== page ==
Allahabad HC Affirms the Legal Significance of Affidavits in Subsequent Proceedings

Sep11,2023 #Affidavit #Allahabad HC #legal

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Published on: 11 September 2023 at 11:25 IST

In a recent ruling concerning a tenancy dispute governed by the Uttar Pradesh Urban Buildings (Regulation of Letting, Rent, and Eviction) Act, 1972, the Allahabad High Court emphasized the principle that individuals cannot take a contradictory stance in subsequent proceedings from what they have previously affirmed in an affidavit.

Justice Neeraj Tiwari, citing relevant Supreme Court precedents, stated, “In light of Section 12(3) of U.P. Act No. 13 of 1972 as well as law laid down by the Apex Court and this Court, I am of the firm view that any affidavit given before any Court of law be read as conclusive evidence in subsequent proceeding before any Court of law, if related to that controversy.”

The case revolved around a release application that led to a vacancy order. Subsequently, a release order was also issued. The respondent-defendant had filed a Rent Revision against these orders, which the District Court granted.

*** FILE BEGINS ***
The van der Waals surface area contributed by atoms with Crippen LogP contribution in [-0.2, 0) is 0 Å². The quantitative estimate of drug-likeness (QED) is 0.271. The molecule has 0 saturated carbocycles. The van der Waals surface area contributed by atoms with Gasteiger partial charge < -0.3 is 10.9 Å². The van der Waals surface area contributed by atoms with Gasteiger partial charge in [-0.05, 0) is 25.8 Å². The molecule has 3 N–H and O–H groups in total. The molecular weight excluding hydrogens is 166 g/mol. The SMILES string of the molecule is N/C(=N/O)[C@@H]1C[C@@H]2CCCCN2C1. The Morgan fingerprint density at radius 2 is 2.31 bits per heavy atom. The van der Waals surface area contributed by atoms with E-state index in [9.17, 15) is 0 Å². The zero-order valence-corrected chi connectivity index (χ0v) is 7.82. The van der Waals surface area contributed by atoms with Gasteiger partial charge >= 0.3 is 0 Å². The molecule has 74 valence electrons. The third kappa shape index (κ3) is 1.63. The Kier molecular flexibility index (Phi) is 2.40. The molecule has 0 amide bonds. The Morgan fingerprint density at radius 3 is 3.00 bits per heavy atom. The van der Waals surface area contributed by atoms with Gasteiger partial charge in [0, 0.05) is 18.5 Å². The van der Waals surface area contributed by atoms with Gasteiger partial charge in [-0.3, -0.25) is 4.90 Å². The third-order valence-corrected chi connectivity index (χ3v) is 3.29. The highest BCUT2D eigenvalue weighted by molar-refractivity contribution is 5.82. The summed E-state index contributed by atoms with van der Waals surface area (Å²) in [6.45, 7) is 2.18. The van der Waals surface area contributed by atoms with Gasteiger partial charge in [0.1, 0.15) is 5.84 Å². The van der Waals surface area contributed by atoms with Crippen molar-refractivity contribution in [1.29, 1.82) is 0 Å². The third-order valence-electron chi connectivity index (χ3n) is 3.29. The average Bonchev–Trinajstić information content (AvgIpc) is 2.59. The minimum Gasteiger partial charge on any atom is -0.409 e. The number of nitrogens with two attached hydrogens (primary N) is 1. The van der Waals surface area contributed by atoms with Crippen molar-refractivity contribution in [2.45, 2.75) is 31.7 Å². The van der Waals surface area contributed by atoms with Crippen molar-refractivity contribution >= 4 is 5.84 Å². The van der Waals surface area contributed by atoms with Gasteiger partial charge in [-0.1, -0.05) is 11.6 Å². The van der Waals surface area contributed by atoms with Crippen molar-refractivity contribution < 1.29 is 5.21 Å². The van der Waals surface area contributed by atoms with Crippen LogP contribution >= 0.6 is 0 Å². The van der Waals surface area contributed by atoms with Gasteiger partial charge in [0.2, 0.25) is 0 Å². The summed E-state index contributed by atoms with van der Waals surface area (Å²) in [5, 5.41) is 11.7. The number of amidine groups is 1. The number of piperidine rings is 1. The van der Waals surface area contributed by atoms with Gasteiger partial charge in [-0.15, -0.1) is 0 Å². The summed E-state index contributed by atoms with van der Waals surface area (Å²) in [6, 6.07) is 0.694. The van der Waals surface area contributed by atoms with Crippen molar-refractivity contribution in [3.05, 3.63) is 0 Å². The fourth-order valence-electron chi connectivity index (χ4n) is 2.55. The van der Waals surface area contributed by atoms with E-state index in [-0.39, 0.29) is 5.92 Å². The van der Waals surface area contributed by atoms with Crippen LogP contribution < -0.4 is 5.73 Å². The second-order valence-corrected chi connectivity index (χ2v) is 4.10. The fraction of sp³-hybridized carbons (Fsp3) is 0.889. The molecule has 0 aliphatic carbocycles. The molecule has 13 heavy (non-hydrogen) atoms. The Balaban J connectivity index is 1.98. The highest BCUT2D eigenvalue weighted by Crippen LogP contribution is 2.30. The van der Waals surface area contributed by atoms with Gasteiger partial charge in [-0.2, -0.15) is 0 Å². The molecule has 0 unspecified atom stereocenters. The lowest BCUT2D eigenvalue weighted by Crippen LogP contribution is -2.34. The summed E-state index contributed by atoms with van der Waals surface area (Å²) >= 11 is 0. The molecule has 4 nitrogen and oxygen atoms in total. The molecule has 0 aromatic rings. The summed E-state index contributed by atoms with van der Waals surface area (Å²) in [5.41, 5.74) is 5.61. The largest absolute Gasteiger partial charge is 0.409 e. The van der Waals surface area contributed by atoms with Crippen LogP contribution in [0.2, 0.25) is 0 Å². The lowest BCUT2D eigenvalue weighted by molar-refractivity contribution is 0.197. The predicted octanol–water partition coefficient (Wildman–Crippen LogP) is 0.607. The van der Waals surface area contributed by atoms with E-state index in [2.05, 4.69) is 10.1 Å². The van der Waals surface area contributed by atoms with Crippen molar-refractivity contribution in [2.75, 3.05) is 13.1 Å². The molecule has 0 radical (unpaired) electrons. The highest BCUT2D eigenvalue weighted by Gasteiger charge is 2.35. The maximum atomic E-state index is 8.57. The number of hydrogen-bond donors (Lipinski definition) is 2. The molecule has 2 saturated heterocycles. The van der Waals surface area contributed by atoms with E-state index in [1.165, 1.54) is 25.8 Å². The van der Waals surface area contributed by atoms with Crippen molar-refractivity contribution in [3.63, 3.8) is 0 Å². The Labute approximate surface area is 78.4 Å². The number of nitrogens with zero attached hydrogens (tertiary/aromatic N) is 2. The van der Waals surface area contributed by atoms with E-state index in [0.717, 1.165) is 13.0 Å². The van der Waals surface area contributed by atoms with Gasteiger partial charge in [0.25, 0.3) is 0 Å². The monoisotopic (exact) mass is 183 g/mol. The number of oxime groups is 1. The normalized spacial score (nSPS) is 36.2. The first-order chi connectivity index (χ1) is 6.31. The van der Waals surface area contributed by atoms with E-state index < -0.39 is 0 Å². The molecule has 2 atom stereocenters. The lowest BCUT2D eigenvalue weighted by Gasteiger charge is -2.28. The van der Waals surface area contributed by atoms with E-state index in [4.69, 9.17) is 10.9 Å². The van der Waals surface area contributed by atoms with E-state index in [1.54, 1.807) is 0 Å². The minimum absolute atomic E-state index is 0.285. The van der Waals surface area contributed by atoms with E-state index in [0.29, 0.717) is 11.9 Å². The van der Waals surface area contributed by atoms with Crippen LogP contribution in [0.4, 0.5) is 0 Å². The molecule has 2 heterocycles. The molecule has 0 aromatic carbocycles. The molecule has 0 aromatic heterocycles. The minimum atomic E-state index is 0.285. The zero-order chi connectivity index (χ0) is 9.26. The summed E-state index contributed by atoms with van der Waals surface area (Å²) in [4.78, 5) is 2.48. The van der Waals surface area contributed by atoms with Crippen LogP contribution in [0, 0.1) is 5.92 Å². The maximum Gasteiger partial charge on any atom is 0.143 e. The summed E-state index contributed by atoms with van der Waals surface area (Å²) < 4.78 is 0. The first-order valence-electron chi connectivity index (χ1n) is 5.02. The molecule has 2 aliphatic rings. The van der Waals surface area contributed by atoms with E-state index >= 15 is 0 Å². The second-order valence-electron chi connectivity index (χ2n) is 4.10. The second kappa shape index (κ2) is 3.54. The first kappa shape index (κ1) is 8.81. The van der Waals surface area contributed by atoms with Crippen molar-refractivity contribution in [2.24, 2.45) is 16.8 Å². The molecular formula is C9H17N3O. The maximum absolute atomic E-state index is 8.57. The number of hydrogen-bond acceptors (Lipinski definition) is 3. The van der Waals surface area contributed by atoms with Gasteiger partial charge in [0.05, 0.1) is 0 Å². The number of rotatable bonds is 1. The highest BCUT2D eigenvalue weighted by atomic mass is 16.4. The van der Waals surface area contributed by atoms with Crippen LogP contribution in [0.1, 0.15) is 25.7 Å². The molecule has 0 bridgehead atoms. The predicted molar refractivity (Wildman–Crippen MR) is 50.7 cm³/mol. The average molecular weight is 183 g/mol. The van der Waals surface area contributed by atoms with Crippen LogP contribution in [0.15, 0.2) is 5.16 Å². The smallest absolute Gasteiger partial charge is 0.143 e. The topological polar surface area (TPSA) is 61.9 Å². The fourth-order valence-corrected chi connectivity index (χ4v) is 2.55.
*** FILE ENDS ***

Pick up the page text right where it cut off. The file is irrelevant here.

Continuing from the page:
The petitioner argued that the Rent Revision order was legally flawed as it disregarded the respondent-defendant’s sworn statement in the original suit.

In that statement, the respondent-defendant and his sister were embroiled in a property dispute, and he had affirmed under oath that he was the sole owner of the house in question.

The vacancy order had been issued based on this admission. However, the Additional District Judge (ADJ) passed the contested order without overturning this finding.

Conversely, the respondent-defendant’s counsel argued that Section 101 of the Indian Evidence Act, 1872, stipulates that the plaintiff must establish their case, and any affidavit or statement filed in another court cannot be used as evidence against the defendant.

The court referred to Section 12 of U.P. Act 13 of 1972, which makes it clear that if tenants or their family members have taken up residence that is not temporary, it shall be deemed a vacancy.

The court drew upon judgments from the Supreme Court and the Allahabad High Court, including Basant Singh Vs. Janki Singh and others and Premlata @ Sunita Vs. Naseeb Bee and others, to emphasize the principle that individuals cannot adopt contradictory positions and argue against their previous statements.

In the end, the court ruled in favor of the petitioner and noted that the Revisional Court should have provided a specific justification for disregarding the respondent-defendant’s affidavit in the original suit.

Case Title: Smt. Prema Devi v. Devi Deen (Since Deceased) And 6 Others

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